Options on the trekking circuit:

  • Hotel las Torres at Las Torres (the "start" of the circuit)
  • EcoCamp at Las Torres (my parents stayed here during their park visit and it was awesome, the views from the camp are incredible)

Domes at sunset at the Las Torres EcoCamp

Options off the trekking circuit:

...want to hike, but are not into hauling a pack or not keen on sleeping in tents

You're in luck! The network of lodges, refugios, restaurants, shops, and tents-for-rent already set up at the campgrounds in the park mean that you don't actually have to carry a pack (except for stuff like water, snacks, and your sunscreen and rain gear) if you don't want to.

If you want to sleep in refugios, lodges, or domes, you're limited to the W. If you're willing to sleep in a tent, you can do the full O with a porter.

Many trekking excursions organized through agencies in Puerto Natales or run through lodges or vendors in the park also include porters who carry most of your gear for you (ask). The company my parents used during their stay in Torres del Paine was Eco Camp Patagonia which offers everything from full circuit treks with porters to stays at their beautiful and unique dome village with day excursions to park highlights. Not cheap, but the staff is excellent and the setting of the camp really couldn't be any better. A list of other lodges is above. The two main vendors in the park are Vertice Patagonia and Fantastico Sur, which also offer guided tours.

What? This doesn't look like fun?

...are totally down with carrying a pack--this is trekking after all

Do the W if you are short on time (my group did it in 3 days, Lonely Planet recommends 4-5), the full O circuit if you have plenty (Lonely Planet recommends 7-10 days, but if you like long days you can do it in 5). When planning, add in at least two half days for transport to and from the trail from Puerto Natales.

There are two places to start:

  1. From Las Torres (take a bus from Puerto Natales to the Laguna Amarga ranger station from which point there are little transfer shuttles to Las Torres)
  2. From Paine Grande (take a bus from Puerto Natales to the Lago Pehoé ferry terminal, then take the ferry to Paine Grande)
Both treks can be done in either direction. There are arguments as to which way is best. For the W, I don't think it matters. For the O, the major difference is that you'll either be hiking up the extremely steep W side of Paso John Gardner with the glacial views to your back, or sliding down it with the views the whole time. Most people prefer the slip-and-slide with the glacier views. To avoid too much "I got used to hiking alone and what the hell is up with all these people now?" shock, do the W part of the trek first (I would recommend starting at Paine Grande and going counterclockwise).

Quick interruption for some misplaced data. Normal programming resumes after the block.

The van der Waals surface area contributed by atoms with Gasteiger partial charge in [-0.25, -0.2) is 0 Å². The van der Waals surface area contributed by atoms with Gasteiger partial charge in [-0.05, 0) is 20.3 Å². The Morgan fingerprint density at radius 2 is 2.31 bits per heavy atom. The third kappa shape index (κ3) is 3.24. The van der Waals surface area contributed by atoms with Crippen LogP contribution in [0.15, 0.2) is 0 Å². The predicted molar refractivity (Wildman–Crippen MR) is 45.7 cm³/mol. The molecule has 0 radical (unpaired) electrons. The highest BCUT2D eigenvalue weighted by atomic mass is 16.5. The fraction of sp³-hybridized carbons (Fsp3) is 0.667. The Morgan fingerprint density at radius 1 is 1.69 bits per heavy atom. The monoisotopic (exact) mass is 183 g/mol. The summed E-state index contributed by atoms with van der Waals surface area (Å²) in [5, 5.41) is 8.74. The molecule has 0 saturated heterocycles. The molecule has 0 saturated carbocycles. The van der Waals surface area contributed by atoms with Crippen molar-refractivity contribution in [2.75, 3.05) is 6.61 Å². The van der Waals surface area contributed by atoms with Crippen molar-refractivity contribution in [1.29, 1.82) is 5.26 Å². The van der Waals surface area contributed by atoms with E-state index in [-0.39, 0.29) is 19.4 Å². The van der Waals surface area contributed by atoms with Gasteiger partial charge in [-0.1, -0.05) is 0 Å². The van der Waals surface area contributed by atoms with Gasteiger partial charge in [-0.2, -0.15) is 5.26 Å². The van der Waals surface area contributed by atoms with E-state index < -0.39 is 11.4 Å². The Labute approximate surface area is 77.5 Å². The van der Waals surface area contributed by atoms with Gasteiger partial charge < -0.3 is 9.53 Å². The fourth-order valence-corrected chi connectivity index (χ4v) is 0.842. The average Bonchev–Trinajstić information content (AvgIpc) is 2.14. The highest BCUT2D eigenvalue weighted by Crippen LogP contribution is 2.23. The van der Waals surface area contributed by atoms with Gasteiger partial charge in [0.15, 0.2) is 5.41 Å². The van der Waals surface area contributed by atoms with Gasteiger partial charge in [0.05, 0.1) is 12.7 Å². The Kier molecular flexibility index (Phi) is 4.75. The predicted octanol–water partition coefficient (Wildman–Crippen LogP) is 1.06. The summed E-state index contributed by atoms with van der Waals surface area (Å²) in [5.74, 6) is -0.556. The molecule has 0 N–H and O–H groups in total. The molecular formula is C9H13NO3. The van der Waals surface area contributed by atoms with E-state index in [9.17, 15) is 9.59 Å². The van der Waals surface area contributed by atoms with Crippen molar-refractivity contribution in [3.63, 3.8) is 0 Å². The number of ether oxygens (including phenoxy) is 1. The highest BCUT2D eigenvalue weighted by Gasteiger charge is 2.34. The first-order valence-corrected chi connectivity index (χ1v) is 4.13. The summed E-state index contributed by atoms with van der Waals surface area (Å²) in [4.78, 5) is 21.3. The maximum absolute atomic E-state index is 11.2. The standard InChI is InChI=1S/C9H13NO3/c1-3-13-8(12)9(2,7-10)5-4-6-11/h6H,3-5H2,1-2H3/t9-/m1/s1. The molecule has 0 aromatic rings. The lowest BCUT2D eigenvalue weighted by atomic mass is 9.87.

Camping is only permitted in designated campsites, so plan ahead knowing your reasonable hiking limits. There are several free CONAF campgrounds, and if you are willing to hike long hours you could almost do the whole circuit staying only in free sites: Paine Grande (arrive and start hike same day) -> Campamento Italiano -> French Valley and back to Italiano -> Campamento Torres -> Refugio Dickson (not free) -> Campamento Paso -> out via Paine Grande.

The CONAF campgrounds do not require (and most do not take) reservations, just show up, they won't turn you away. Reservations can be made at the other sites, but they are not necessary if you are hauling your own tent. All have water and pit or composting toilets.

Bring plenty of cash in pesos in case you don't make your free campsite and need to camp in a pay site. And bring plenty of cash in pesos to buy yourself beer ($2000 pesos/can of Austral) at the refugios when you pass them. There are no fires allowed in the parks and cooking stoves may only be used in designated campsite spots.

Stressing out about how to pack for your trek? Check out my "How to Pack for a Trek to the End of the World" post, keeping in mind that Torres is so well-supported that you won't need a lot of things listed.

Drinking a bottle of wine that my friend Anneke surprised me with
alone in my tent on my 30th birthday in the middle of a rainstorm.
Special times.

...want a true wilderness experience

Go somewhere else. Torres del Paine is spectacular, but a zoo of humans. There's a lot of truly wild land in this part of the world. Get dropped off somewhere remote and enjoy knowing there are no other people as far as you can see, like I did when I wandered south of the Dientes del Navarino circuit on Isla Navarino.

Not another human in all this view. In stark contrast to busy Torres del Paine, where I didn't go a day without seeing at least 30-some people (and that was in the "quiet" backside...on the W it was more like hundreds).

...are a geobiology nerd (like me!)

There are microbial mats and microbialites (including some huge thrombolites) on the shores of Laguna Amarga and Lago Sarmiento. Pretty much the coolest shit I'd ever seen.

Me, pawing a lovely thrombolite on the shore of Lago Sarmiento

The campgrounds (in clockwise order from Torres)

Prices are for a tent site, per person, in Chilean pesos at the time of writing (December 2013).

There are two types of campgrounds:

  1. Free CONAF campgrounds. These campgrounds have limited services, but always have some sort of toilet facility (either flush, composting, or pit), water, and a ranger watching over everything.
  2. Pay campgrounds run by either Fantastico Sur (F) or Vertice Patagonia (V). All pay campsites have toilets, showers, and rental equipment/mini-stores (e.g. sleeping mats, sleeping bags, tents, fuel, stoves, beer...), and refugios/lodges where you can rent a bed (with or without sheets/blankets), pay for meals (which you may need to reserve in advance, full board runs around $50 USD) unless otherwise noted.

For refugio and lodge reservations and prices (which run about $50 USD pp/night and up without board, full board is an additional ~$50+ USD), contact Fantastico Sur (F) and Vertice Patagonia (V).